In the same way that microbiology research answers big questions by studying small organisms, the Microbiology Society is now showing us how small learned societies can address the big challenge of open access (OA).
This society’s journey towards open access began, as it did for many, with the introduction of an open access option within its subscription journals, a model that has become known as the ‘hybrid’ open access model. In 2014 the society launched its first open access journal, and it continues to add new titles to its portfolio, which operate under the gold open access model where an author publishes their article in an online open access journal.
However, in September last year, Plan S was launched by cOAlition S stating an intention to stop funding publication in hybrid open access journals from 2020. Its plan allowed for a transition period where cOALition S agreed to funding in hybrid journals, so long as those journals were part of a transformative agreement with a commitment to ‘flip’ to a fully open access model by 2024.
This plan posed a significant risk to learned society publishers which had widely adopted the hybrid model as well as green OA routes to spur the move to more open science. Plan S triggered a collective response from not-for-profit publishers, and the formation of the Society Publishers’ Coalition (SocPC), of which Microbiology Society was a founding member.
The SocPC responded to the consultation on Plan S and, with the help of its representative trade body, the Association of Learned and Professional Society Publishers (ALPSP), it engaged with funders to feedback concerns. In February 2018, SocPC published a position statement in which it called for the opportunity to develop transformative agreements with consortia.
Importance of small learned societies
Recognising the importance of societies to the scholarly communication ecosystem, and in response to the SocPC statement, the Wellcome Trust and UK Research and Innovation (UKRI), in partnership with the ALPSP, initiated the Society Publishers Accelerating Open Access and Plan S project (SPA-OPS). At the same time, the Wellcome Trust agreed to fund extra resource for Jisc, specifically to work with small learned society publishers to enable them to develop compliant transformative agreements.
I took on this task at Jisc in May of this year and have so far reached out to more than 30 smaller and society publishers to talk about different models for compliance with Plan S and transforming to open access.
Working with all stakeholders to develop a pilot model
These discussions resulted in the development of a cost-neutral, ‘read and publish’ model, which we then took to our members to ask for feedback.
The biggest concern among institutions was the up-front fees for the publishing element of these deals. While funders had stated their support in principle for transformative agreements, the institutions were keen for guidance from funders to reassure them that block grants could be used for up-front fees for transformative agreements, as opposed to article processing charges (APCs) for individual articles, which is how they are currently used.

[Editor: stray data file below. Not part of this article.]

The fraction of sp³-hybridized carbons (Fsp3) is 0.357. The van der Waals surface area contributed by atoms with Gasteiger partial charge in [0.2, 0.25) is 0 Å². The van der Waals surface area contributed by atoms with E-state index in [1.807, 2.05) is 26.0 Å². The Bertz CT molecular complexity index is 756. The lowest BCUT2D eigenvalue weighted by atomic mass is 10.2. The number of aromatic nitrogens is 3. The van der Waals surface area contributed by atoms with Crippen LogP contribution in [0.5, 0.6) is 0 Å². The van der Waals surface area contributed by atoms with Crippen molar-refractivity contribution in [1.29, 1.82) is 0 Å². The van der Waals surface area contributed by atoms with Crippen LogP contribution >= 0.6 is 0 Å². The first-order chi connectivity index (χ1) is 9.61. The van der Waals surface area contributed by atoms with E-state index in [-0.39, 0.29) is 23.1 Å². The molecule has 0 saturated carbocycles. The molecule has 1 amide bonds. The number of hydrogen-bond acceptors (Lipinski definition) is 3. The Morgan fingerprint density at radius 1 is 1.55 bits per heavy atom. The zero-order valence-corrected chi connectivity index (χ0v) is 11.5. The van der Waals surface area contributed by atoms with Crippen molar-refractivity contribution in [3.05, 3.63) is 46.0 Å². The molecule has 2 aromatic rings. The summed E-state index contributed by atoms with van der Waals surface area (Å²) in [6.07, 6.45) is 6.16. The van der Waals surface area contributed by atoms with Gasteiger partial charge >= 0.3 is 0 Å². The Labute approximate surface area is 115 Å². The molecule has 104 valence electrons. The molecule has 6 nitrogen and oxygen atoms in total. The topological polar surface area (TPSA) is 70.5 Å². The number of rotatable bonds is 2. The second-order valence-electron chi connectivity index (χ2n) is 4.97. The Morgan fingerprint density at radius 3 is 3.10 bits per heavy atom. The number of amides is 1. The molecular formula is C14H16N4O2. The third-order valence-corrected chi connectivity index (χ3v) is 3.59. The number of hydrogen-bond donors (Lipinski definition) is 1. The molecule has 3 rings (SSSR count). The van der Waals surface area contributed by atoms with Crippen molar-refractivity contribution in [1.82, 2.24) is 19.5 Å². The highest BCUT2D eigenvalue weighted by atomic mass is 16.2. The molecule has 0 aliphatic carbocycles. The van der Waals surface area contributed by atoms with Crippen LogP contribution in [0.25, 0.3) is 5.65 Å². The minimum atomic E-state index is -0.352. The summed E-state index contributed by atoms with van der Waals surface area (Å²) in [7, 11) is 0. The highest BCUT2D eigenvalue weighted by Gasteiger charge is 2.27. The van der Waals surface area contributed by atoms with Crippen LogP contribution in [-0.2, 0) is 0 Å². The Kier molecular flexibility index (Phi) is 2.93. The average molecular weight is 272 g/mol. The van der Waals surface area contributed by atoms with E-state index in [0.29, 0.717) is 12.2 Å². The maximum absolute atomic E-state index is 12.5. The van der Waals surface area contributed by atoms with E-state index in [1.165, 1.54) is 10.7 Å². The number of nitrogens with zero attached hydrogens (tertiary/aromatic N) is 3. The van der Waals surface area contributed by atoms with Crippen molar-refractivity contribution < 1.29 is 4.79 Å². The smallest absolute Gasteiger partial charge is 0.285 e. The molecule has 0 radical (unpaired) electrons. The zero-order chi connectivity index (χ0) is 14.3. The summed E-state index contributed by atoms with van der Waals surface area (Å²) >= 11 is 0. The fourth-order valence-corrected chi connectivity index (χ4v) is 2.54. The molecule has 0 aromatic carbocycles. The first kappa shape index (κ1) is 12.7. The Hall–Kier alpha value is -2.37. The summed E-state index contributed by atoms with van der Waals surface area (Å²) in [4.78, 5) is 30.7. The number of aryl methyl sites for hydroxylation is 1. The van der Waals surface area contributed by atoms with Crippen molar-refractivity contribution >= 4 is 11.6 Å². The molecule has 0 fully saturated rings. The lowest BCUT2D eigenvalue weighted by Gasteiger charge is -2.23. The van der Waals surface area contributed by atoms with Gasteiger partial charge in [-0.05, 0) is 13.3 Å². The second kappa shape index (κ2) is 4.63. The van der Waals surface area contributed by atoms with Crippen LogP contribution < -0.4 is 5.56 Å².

Jisc has been working with funders to feedback concerns from institutions and develop guidance for institutions as to how to finance transformative deals. Just last week, Wellcome updated its website by stating that it is supporting these agreements with up-front fees. Detailed guidance will be published in due course.
Jisc will be piloting the model with a number of society publishers keen to be at the forefront of the transition to OA. The pilots will run for two years from January 2020. Following the signing of the first agreement with the Microbiology Society earlier this month, I am close to finalising deals with Portland Press, IWA publishing, European Respiratory Society and The Company of Biologists.
The Microbiology Society’s director of publishing, Tasha Mellins-Cohen, said:
“The move to finding better OA solutions needed funders and library consortia to get pilots off the ground and we are thankful for their help. We also need that engagement and support to continue as these models are a starting, rather than an end point. Working with SPA-OPS opened doors and provided some practical tools to achieve our goals.”
Simplicity is key
The pilot model focuses on simplicity and increasing value to institutions. The fixed, up-front fee allows subscribers unlimited open access publishing (in born OA as well as hybrid journals), as well as access to the society’s full portfolio, for their current spend.
The publishers are keen to move to a workflow free of APCs, removing barriers for authors. The model has no individual transactions, caps or discounts, ensuring as little administrative burden as possible for all stakeholders and allowing 100% of output to be published open access for corresponding authors at a participating institution.
Blueprint for other learned societies?
The model is a pilot model and intended to be transitional. Jisc and the societies participating in the pilot recognise that we need to work hard to develop a sustainable model of pricing for an open access future.
However, we also recognise that this model is not viable for all society and smaller publishers and we are keen to talk to other societies to develop further transitional models to pilot from 2021 in line with the revised Plan S timetable. For more information, contact me at firstname.lastname@example.org.